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Death toll rises to 86 in Florida building collapse

US Rep. Ilhan Omar (D-MN) (L) talks with Speaker of the House Nancy Pelosi (D-CA) during a rally with fellow Democrats before voting on H.R. 1, or the People Act, on the East Steps of the US Capitol on March 08, 2019 in Washington, DC. (AFP photo)
Miami-Dade County mayoress Daniella Levine Cava comforts a woman as she departs from the memorial site for victims of the collapsed 12-story Champlain Towers South condo building on July 07, 2021 in Surfside, Florida. (Photo by AFP)

The death toll from the collapse of a residential building in  Florida last month has climbed to 86 as legal action suits for negligence get underway. 

Miami-Dade County Mayor Daniella Levine Cava said on Saturday that   62 victims had been identified and 61 families or next of kin notified, while 43 people stilled remained potentially unaccounted for despite minimal chances for their survival.

“We can only truly account for a missing person that is deceased once an  identification is made,” said Levine Cava.

The ongoing search and rescue operations have  transformed into recovery operations for the deceased remains as no survivors have been pulled out of the rubble in more than two weeks since the incident.

Read more:
There are no survivors in Florida building collapse: Report

On June 24, a  large portion of the Champlain Towers South  complex,  a  40-year-old 12-story building in Surfside, a town north of Miami Beach, came tumbling down while dozens of residents were sleeping inside.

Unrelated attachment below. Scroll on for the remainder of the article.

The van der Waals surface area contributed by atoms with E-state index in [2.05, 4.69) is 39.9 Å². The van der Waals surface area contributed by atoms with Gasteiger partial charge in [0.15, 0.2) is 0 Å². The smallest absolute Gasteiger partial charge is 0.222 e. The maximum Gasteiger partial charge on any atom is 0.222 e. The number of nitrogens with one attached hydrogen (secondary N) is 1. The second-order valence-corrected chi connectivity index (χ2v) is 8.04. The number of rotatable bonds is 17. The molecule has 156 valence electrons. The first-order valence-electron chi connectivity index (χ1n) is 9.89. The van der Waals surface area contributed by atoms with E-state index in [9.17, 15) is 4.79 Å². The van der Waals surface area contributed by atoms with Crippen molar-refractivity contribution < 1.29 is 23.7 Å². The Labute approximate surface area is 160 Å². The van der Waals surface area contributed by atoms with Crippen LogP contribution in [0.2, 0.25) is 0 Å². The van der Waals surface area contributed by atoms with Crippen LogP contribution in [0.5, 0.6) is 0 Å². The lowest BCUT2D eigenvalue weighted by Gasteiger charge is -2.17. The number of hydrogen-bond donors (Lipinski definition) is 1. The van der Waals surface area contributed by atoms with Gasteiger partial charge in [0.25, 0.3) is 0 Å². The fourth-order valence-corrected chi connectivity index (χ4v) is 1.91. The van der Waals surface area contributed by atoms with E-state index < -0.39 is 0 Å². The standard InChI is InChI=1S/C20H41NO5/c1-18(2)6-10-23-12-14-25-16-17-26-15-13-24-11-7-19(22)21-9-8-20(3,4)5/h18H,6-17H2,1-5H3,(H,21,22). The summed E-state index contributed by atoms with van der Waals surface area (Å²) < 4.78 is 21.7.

At the time the incident occurred, the building was undergoing a re-certification process requiring repairs. A consultant engineering firm had already warned about major structural damage to the building in a report issued in 2018.

Several legal action cases against the building owner over criminal negligence have already been launched by Champlain Towers families despite the unfinished search for victim.

The cause of the collapse remains unclear pending further investigation.

One of the families’ lawyers said the collapse raises widespread concerns about infrastructure issues and the trust put in those responsible for them.

Jeffrey Goodman, whose Philadelphia-based firm filed suit on behalf of the children of missing resident Harold Rosenberg said, “We deserve … to know that our loved ones can go to bed at night without worrying that they’re going to plummet 12 stories to the ground below in their sleep.”

So far, Champlain Towers South Condominium Association and  a local architect and engineer have been targeted in the lawsuits.

"The role of building owners and architects and engineers and inspectors and safety professionals is to make sure that buildings are safe for their occupants to be in,” Goodman said.

Attorney Robert Mongeluzzi, who also represents one of the victims families said cases such as these are not just about the compensation paid to the victims’ families. “They want to make this a quest to find out what happened.”

Mongeluzzi , who has been seeking access to the collapse site for his clients, said they want to know whose negligence caused the collapse. ” “We believe that evidence is still there.”

Mayoress Levine Cava told reporters earlier this week, “Everyone wants to know what could have been prevented, and how we make sure it never happens again.” “The whole world wants to know what happened here!”






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